Exceptions are an error handling mechanism built into some programming languages such as Java, C#, and others. It is a well-known myth that the purpose of exceptions is to separate error handling logic from the core logic in the source code. The truth, however, is quite different.

Exceptions first showed up in programming languages when the do-it-yourself concept became trendy. Software companies realized that their average customer (usually a male) loved to fix things by himself around the house. The problem was that unlike plumbing, electrical equipment, or lawn mowers, where the source of a problem could be relatively easy to find, software products usually supplied no information about what went wrong.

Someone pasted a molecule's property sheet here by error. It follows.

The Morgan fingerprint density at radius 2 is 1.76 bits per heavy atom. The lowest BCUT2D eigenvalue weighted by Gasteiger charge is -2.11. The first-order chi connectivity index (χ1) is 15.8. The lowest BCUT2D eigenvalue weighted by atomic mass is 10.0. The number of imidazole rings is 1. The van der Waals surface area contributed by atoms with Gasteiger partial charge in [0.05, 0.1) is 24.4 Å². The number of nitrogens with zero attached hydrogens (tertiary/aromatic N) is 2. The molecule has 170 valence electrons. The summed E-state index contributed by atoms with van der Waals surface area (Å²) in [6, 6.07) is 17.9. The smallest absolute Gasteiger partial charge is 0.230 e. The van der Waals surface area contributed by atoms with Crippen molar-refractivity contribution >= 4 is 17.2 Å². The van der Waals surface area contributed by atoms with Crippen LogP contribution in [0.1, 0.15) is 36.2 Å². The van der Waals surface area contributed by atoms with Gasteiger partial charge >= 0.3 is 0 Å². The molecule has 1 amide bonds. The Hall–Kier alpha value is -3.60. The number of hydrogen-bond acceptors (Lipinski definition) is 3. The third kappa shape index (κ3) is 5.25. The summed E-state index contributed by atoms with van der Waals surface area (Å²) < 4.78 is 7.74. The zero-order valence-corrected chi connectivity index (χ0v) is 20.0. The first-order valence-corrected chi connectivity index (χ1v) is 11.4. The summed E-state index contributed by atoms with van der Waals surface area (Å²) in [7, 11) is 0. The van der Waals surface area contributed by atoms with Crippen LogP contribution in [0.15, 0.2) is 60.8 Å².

After numerous calls to software support services, complaining about the lack of information when a bug occurs, exceptions where invented to come to the rescue. In order to turn your software product into a do-it-yourself product, all you have to do is to systematically ignore exceptions in your code. The user will be thrilled to receive the exact location where the problem originated, along with a detailed stack trace.

Users especially appreciate this relatively new feature when used in web sites, although most of them lack the permissions required to fix the problem. Researches claim that even in such cases, the information provided to users seems to calm them down and reassure them that everything is under control. In recent customers’ satisfaction-surveys users said they feel they get better value for their money when they read the impressive stack traces generated when an error occurs.


One Response to “Exceptions”

  1. contentified.com Says:

    nice site.

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